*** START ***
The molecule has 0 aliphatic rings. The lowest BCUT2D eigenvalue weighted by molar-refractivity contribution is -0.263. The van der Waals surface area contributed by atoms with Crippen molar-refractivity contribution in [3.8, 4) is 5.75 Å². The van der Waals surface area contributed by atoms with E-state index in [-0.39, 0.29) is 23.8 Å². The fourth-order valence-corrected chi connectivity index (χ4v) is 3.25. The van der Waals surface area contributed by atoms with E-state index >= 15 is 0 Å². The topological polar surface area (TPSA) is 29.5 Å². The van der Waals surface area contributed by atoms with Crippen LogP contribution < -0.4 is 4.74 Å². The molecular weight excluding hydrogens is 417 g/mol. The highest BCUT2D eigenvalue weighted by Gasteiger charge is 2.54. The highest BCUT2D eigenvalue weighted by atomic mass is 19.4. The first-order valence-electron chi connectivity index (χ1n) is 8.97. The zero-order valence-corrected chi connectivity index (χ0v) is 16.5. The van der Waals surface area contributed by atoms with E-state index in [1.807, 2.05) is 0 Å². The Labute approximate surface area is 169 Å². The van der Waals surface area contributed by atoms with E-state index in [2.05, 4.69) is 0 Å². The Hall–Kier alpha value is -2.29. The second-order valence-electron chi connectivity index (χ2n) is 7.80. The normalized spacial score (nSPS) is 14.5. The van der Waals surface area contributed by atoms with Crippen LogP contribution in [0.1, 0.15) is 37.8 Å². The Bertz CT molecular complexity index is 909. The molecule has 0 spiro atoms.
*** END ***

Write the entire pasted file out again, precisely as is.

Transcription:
The molecule has 0 aliphatic rings. The lowest BCUT2D eigenvalue weighted by molar-refractivity contribution is -0.263. The van der Waals surface area contributed by atoms with Crippen molar-refractivity contribution in [3.8, 4) is 5.75 Å². The van der Waals surface area contributed by atoms with E-state index in [-0.39, 0.29) is 23.8 Å². The fourth-order valence-corrected chi connectivity index (χ4v) is 3.25. The van der Waals surface area contributed by atoms with E-state index >= 15 is 0 Å². The topological polar surface area (TPSA) is 29.5 Å². The van der Waals surface area contributed by atoms with Crippen LogP contribution < -0.4 is 4.74 Å². The molecular weight excluding hydrogens is 417 g/mol. The highest BCUT2D eigenvalue weighted by Gasteiger charge is 2.54. The highest BCUT2D eigenvalue weighted by atomic mass is 19.4. The first-order valence-electron chi connectivity index (χ1n) is 8.97. The zero-order valence-corrected chi connectivity index (χ0v) is 16.5. The van der Waals surface area contributed by atoms with E-state index in [1.807, 2.05) is 0 Å². The Labute approximate surface area is 169 Å². The van der Waals surface area contributed by atoms with E-state index in [2.05, 4.69) is 0 Å². The Hall–Kier alpha value is -2.29. The second-order valence-electron chi connectivity index (χ2n) is 7.80. The normalized spacial score (nSPS) is 14.5. The van der Waals surface area contributed by atoms with Crippen LogP contribution in [0.1, 0.15) is 37.8 Å². The Bertz CT molecular complexity index is 909. The molecule has 0 spiro atoms.